Right wing launches misguided protest against Labor Day
Of all the things to protest: Labor Day? Workers have it hard enough, so leave their one day alone.
Seattle Times staff columnist
Just when it seemed the right wing couldn’t get any more divorced from reality around here, a local conservative group has launched a protest against what it sees as a pernicious cultural touchstone.
Yes, bittersweet old Labor Day — the first Monday in September, the holiday that’s been around for generations and is known to most nonideologically blinkered Americans as an end-of-summer free day honoring all the hard work you put in the rest of the year.
But to the Freedom Foundation, a business-backed Olympia think tank, the day is evidence of the power of unions, which to members equals the decline of America. Rather than stoop to taking a union-backed day off, they plan to fight the power by ... working all day Monday instead!
“I can’t think of a problem in society that can’t be traced in some way back to the abuses of organized labor, so it would be hypocritical of us to take a day off on its behalf,” said Freedom Foundation CEO Tom McCabe, in announcing the “work-in.”
That’ll show those unions who control everything around here. Let’s all go into the offices and the factories and work like dogs instead of barbecuing or watching parades! Who’s with me?
Of course, if McCabe followed this principle to its logical end, he’d have to work every Saturday, too. Year round.
But as a protest, this seems unlikely to catch on (to say the least). About the last thing Americans need to do is work more. In fact if we all agreed to work less, even just 10 percent less like the Germans do, we’d open up a lot of jobs for the unemployed, and probably be happier, too.
But what jumped out at me is McCabe’s quote that he “can’t think of a problem in society that can’t be traced in some way back to the abuses of organized labor.” This is a fascinating glimpse into the conservative id, as well as the polarized state of the nation.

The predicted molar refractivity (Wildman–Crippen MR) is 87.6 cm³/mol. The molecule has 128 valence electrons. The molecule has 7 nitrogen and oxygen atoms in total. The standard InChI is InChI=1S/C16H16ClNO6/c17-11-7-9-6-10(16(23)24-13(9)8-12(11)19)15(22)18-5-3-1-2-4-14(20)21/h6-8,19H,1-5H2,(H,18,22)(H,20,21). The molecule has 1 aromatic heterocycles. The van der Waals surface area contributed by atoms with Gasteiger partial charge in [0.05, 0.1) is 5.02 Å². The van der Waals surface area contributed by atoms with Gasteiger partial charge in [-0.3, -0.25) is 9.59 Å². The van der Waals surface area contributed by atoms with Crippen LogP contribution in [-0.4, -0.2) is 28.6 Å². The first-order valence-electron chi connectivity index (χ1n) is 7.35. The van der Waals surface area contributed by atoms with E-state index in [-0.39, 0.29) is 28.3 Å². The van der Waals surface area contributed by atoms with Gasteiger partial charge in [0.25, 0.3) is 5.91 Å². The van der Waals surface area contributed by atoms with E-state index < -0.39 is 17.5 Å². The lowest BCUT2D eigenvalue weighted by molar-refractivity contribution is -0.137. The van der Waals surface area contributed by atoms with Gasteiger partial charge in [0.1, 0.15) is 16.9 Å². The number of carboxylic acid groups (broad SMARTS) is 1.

McCabe runs a $3 million-per-year organization, so he’s not just some crazy dude ranting on the corner. And versions of his views are not uncommon among conservatives or in the corridors of business (remember the “makers” and the “takers?”).
What’s odd about it, though, is that only 12 percent of American workers even belong to unions anymore. Yet we — I say “we” because I’m in that 12 percent — somehow retain an almost supernatural mind-meld authority over the oppressed and hapless other 88 percent.
Where does this grievance come from? I mean whatever unions have done wrong — and like any organization, they’ve screwed up plenty — today the defining feature of organized labor is impotence. Not influence, evil or otherwise. For Exhibit A, look at Boeing, where corporate HQ — backed by the state’s political establishment — has got the unions running for their lives.
That’s happening at a company where the management has demonstrably messed up more than the workers.
The 787 is now being called “a case study in how not to build an airplane.” It was the workers who warned that the program wasn’t going to fly, and management who ignored them. Yet it was management who were handsomely rewarded, while the workers — when they weren’t saving the Dreamliner debacle from imploding — who had their retirements slashed.
But let’s all protest against this and stagnant wages and outsourced jobs and all the other realities of work in America by ... working on Labor Day!
No, thanks, not for me. In fact, in honor of Labor Day, the workers of America, and the unions from the Wobblies to the Fighting Machinists on forward, and in protest of McCabe’s “work-in” as well as misguided management everywhere, I’m not only taking Monday off, I’m boycotting Tuesday, too!
Now I just hope like most days, my bosses don’t bother reading to the end of this column.
Danny Westneat’s column appears Wednesday and Sunday. Reach him at 206-464-2086 or email@example.com
About Danny Westneat
Danny Westneat takes an opinionated look at the Puget Sound region's news, people and politics. Send tips or comments to firstname.lastname@example.org. His column runs Wednesday and Sunday.
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